Just in time for the “Oscars”

February 26, 1997
  • umichnews@umich.edu

ANN ARBOR—”Moviegoing has become a social habit,” say two University of Michigan professors in the introduction to their book, “The Movies: Texts, Receptions, Exposures,” published by the U-M Press. The editing duo attribute this “habit” to “a heritage of masterpieces [that] has entertained and astonished spectators over such a long period of time.” And Profs. Laurence Goldstein and Ira Konigsberg contend that movies will continue to appeal to all levels of society.

“The most successful films, these authors imply,” say the editors, “are those that make the most sophisticated use of psychology and sociology to frame their narratives.”

While films have entertained audiences for more than 100 years, they have also intrigued scholars who question what qualities give a film the complexity and resonance of high art, what effects films produce in spectators and in society and how the appreciation of a film may be dependent on such different elements as the screen, the stars, the Zeitgeist, and even the petty business deals in Hollywood studios.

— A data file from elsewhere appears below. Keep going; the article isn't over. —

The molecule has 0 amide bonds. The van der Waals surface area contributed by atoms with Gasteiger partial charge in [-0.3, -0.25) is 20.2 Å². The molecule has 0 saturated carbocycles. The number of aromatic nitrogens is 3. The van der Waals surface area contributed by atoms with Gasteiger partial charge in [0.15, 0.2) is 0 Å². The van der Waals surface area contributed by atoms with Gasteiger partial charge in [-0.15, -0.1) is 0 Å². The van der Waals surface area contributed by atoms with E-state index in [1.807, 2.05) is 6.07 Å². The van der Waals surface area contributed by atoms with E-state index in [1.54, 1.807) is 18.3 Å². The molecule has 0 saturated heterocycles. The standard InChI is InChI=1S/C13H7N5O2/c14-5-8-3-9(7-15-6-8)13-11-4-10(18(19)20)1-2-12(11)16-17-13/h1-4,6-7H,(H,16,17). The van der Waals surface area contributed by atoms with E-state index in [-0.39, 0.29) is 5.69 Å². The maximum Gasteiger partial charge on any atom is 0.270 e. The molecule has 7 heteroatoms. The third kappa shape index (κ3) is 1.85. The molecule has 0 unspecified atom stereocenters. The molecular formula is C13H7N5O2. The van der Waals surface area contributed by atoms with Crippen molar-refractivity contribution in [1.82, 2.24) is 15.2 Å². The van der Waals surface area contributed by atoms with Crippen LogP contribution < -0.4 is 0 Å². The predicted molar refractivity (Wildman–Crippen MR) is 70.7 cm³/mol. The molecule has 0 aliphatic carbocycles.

Editors Goldstein and Konigsberg have sought to answer these questions by gathering writing and visual art from a variety of perspectives that describe the history, art, and technology of motion pictures.

“The Movies: Texts, Reception, Exposures” offers essays on such classics as “The Wizard of Oz,” “The Silence of the Lambs,” and “The Last Emperor,” as well as some behind-the-scenes ventures that includes an interview with Billy Wilder and Arthur Miller’s “Snips about Movies.”

Laurence Goldstein is editor of the Michigan Quarterly Review and a U-M professor of English. His other books include “The American Poet at the Movies: A Critical History.”

Ira Konigsberg is a professor of English and of film and video studies at U-M. His other books include “The Complete Film Dictionary,” now in its second edition.

U-M PressEnglish